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Member Since 23 Apr 2003
Offline Last Active Yesterday, 05:19 AM

Posts I've Made

In Topic: lame question how to delete something from vector

30 August 2015 - 04:03 PM

If only there were a website built entirely around answering simple programming questions and only if there were a place you could go to ask questions and have the entire Internet scoured for answers in a matter of milliseconds. smile.png

1) Google: how to delete from vector by index c++

2) Very first result: (stackoverflow.com) How to erase element from std::vector<> by index?


Granted this question should be in the Beginner forum, but that said often beginners don't even know what to search for.

In Topic: C++ | Storing different types in a unordered_map

23 August 2015 - 10:04 PM

Not that I'd suggest using them for an ECS system, but there are options for dynamic types beyond standard inheritance.  boost::variant and boost::any are two examples.

In Topic: C++ | Fixed Byte Size

20 August 2015 - 10:28 AM


I as well have never seen it documented anywhere that...


When it comes to what the compiler MUST do, the only authoritative source is the language standard, not other documentation, books, or web sites.


I've always felt it was odd how few programmers even know about the C and C++ language standards, and how even fewer of them have ever read them.



In many cases even the standard isn't quite clear.  I've read through large sections of the C++ standard.  Its what, 1400 pages now?  It is not easy reading and this is coming from someone who's favorite book is Finnegan's Wake.

In Topic: C++ | Fixed Byte Size

19 August 2015 - 11:22 PM

Even these suggestions for uin16_t and such are technically wrong. The C/C++ standard does not guarantee that sizeof(uint16_t) == 2. It only guarantees that uint16_t is big enough to hold at least 16 bits. It may in fact be that you're running on an architecture that doesn't support 16-bit memory stores, so uint16_t is actually 32 bits. It may be that you're running on an architecture with 16-bit bytes so sizeof(uint16_t) == 1.


I'm not sure that's true.  http://pubs.opengroup.org/onlinepubs/9699919799/ seems quite clear that the uint8_t/int8_t etc... are exact width integers and that if these types don't exist that they would not be defined.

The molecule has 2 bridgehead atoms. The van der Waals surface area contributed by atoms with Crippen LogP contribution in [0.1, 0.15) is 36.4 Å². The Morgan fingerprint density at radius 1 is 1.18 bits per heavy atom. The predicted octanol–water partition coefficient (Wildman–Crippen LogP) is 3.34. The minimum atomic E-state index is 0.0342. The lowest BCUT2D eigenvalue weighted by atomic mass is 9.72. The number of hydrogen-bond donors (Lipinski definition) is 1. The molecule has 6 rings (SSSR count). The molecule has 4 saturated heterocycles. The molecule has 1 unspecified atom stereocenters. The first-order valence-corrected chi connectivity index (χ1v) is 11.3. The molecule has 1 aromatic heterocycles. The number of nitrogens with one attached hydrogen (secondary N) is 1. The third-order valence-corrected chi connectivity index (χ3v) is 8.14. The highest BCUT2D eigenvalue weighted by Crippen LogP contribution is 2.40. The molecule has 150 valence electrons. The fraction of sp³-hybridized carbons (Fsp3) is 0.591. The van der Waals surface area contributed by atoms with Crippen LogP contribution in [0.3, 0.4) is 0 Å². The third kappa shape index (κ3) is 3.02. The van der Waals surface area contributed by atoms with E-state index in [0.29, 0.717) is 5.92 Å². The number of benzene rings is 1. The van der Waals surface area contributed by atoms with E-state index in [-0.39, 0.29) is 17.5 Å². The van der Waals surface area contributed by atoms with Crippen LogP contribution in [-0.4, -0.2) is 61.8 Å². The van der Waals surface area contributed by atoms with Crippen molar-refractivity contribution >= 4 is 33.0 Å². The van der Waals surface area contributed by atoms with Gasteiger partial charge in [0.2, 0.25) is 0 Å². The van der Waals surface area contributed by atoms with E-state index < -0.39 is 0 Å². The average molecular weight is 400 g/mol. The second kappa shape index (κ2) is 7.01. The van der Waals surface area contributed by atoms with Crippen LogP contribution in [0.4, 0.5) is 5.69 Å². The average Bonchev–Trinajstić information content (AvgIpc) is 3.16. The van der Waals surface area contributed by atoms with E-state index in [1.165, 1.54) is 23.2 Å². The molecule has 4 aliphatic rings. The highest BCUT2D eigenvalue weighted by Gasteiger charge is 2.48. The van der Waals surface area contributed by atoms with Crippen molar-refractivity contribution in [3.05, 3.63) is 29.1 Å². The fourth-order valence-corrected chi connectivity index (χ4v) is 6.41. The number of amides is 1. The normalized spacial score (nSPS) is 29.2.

For each type described herein that the implementation provides, the <stdint.h> header shall declare that typedef name and define the associated macros. Conversely, for each type described herein that the implementation does not provide, the <stdint.h> header shall not declare that typedef name, nor shall it define the associated macros. An implementation shall provide those types described as required, but need not provide any of the others (described as optional).


You can also use the boost::endian types, to my knowledge they have guaranteed packing and alignment.  They even go into a little more detail here: http://www.boost.org/doc/libs/1_59_0/libs/endian/doc/arithmetic.html.  As long as you have a few proper static_assert's to ensure a compile-time error if the compiler does something funny, I don't see any problem with using these types for IO.


Granted given his apparent level of expertise I'd agree with you that its probably not the best way to go.

In Topic: C++ | Fixed Byte Size

19 August 2015 - 08:15 PM

I didn't know that C++ compilers do use padding for their structs. My mind was already blown when I encountered this with HLSL.
How can I ensure that it is packed as one unit without padding? I am looking forward to support Linux and Windows.

The problem with "cstdint" is that it only offers datatypes with 8 bytes or more (correct me if this is wrong). 

PKWare defined their ZIP-Headers using 4 and 2 Bytes.

I really don't want to use bitsets or "high/low orders".


The number at the end (uint8_t, int16_t, etc...) is the number of BITS not the number of bytes.  So on a x86/x64 machine BYTE = uint8_t = 1 byte, WORD = uint16_t = 2 bytes, DWORD = uint32_t = 4 bytes, QWORD = uint64_t = 8 bytes.